Additional resource:
  >> How to Discipline Kids: The Key to Being a Consistent Parent - Empowering Parents

7) Balance work and play

Ideally, students should not be stressed out, and there should not be too many things on their plates. I make it a priority to give my students very little homework because I want them to be spending quality time with their families each night. I also believe that kids should have free time to be bored and experience imaginative play, since it improves their creativity. While there are many benefits to extracurricular activities like sports or learning a musical instrument, it is also very possible to overdo it. Balancing the amount of work that a child is doing, along with how much fun play time they are having, is something to keep in mind.
 Additional resources:
  >> Children should be allowed to get bored, expert says - BBC News
  >> Handling Boredom: Why It's Good for Your Child - Aha Parenting

6) Give your child household chores

Research shows that children regularly taking part in household chores is a proven predictor of success. Participating in chores at home builds responsibility and self-reliance, as well as the feeling that chores are not just a duty, but a way of family members taking care of one another. I desire to reflect this in the classroom as well, as I have a rotation of jobs my students do to help out our classroom community. Giving them regular responsibilities like these help them develop a mentality that will stick with them into the future. Parents, please teach your kids responsibility at home by ensuring that they pitch in with chores and jobs that they are more than capable of doing -- it will benefit your family and child, not only now, but also later in life.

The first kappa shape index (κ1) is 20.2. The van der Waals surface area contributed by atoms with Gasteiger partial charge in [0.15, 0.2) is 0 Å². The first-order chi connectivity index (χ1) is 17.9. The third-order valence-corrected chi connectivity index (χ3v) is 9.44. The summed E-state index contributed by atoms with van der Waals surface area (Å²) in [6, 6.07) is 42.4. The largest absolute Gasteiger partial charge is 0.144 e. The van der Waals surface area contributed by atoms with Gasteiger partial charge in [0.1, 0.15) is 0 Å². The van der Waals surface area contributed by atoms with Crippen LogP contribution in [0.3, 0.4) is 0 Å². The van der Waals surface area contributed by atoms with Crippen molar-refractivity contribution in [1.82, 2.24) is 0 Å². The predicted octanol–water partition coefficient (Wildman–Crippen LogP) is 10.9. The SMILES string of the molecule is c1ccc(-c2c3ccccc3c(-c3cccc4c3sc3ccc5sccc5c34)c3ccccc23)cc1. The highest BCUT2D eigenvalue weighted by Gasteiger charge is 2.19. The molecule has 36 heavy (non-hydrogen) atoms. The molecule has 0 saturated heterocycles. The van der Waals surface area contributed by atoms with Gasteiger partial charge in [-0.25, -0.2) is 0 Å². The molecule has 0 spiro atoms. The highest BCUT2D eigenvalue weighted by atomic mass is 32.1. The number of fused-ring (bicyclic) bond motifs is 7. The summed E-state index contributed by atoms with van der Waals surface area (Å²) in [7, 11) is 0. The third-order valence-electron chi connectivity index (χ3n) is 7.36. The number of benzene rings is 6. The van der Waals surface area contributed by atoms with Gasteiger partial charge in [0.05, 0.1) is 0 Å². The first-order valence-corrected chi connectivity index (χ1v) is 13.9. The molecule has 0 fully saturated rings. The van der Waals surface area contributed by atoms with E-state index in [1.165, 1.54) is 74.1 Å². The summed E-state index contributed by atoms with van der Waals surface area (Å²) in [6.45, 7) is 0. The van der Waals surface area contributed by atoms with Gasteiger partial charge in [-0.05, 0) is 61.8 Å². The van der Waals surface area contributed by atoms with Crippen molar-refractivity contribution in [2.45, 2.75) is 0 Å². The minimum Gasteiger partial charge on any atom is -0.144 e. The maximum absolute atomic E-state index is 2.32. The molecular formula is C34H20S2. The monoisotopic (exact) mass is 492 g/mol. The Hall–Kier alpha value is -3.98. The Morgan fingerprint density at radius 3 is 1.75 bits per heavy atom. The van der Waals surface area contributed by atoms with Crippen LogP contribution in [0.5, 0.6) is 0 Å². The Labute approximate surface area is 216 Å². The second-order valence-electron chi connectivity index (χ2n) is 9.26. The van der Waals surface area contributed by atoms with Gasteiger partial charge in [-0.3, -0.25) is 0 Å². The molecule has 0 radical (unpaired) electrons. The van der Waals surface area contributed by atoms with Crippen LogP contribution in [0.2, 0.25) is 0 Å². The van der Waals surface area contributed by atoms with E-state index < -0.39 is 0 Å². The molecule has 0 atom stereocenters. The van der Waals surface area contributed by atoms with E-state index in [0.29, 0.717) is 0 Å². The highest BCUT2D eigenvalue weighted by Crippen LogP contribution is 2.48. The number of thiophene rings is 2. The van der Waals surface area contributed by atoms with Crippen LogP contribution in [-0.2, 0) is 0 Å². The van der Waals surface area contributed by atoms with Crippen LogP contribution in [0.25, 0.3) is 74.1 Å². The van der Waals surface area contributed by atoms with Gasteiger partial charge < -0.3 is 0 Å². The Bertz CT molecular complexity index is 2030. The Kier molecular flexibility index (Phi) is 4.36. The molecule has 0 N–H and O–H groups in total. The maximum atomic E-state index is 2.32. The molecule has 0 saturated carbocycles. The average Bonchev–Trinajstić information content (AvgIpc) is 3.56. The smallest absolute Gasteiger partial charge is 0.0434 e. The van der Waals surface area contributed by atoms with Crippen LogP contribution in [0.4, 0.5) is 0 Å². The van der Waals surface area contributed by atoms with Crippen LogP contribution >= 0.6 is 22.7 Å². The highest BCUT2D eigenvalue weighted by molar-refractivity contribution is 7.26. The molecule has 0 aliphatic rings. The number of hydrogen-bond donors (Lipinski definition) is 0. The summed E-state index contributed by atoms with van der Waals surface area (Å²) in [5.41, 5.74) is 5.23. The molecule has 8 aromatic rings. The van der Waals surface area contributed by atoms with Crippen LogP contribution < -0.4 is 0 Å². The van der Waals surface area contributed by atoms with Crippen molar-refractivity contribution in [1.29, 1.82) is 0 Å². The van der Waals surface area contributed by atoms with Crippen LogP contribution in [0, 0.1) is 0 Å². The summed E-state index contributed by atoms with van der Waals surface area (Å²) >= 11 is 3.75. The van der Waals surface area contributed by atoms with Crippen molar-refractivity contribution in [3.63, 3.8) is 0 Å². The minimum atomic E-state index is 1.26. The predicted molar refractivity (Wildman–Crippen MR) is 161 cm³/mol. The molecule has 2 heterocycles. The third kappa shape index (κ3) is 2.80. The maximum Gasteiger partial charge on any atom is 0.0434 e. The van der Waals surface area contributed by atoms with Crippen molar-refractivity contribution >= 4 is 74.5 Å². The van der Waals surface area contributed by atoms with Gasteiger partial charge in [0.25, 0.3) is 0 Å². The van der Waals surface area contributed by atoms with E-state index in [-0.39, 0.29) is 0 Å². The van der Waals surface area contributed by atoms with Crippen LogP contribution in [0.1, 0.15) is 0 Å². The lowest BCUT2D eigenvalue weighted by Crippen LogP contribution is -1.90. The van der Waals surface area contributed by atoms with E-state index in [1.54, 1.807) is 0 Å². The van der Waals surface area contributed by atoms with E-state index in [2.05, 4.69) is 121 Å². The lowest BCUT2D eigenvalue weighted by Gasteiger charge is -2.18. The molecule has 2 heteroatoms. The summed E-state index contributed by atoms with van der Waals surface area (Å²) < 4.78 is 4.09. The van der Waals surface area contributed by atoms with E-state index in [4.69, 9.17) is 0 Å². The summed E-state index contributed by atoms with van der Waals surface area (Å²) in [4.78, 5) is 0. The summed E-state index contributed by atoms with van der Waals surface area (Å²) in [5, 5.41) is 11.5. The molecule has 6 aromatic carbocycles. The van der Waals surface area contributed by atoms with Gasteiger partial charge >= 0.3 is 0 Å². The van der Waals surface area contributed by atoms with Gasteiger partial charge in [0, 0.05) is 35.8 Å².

Additional resource:
  >> Why Children Need Chores - Wall Street Journal

5) Understand that you are a teacher too

I am not the only teacher in your child's life. You, as a parent, are teaching them with your actions, interactions, and words every single day. You have more of an impact on your child than I do. So, more often than not, they learn what success looks like by looking at your example. What do you tell them success looks like? Is a successful life all about getting a job and earning money? Or is success about more meaningful things in life, such as love, kindness, or self-sacrifice? What are you teaching your child through your actions? How do you treat your spouse? How do you talk about people who are rude or insensitive? It is crucial that you remember that your child imitates you in all areas of your life. The character-building traits are the most important things you can teach them. What is important in life? How do we treat others? Being genuine and selfless are lifelong traits to strive for. These are immeasurable characteristics. I will work on teaching them some of these traits in class as well. You teach your child just as much as the teacher does at school; you're just teaching them different subjects in life.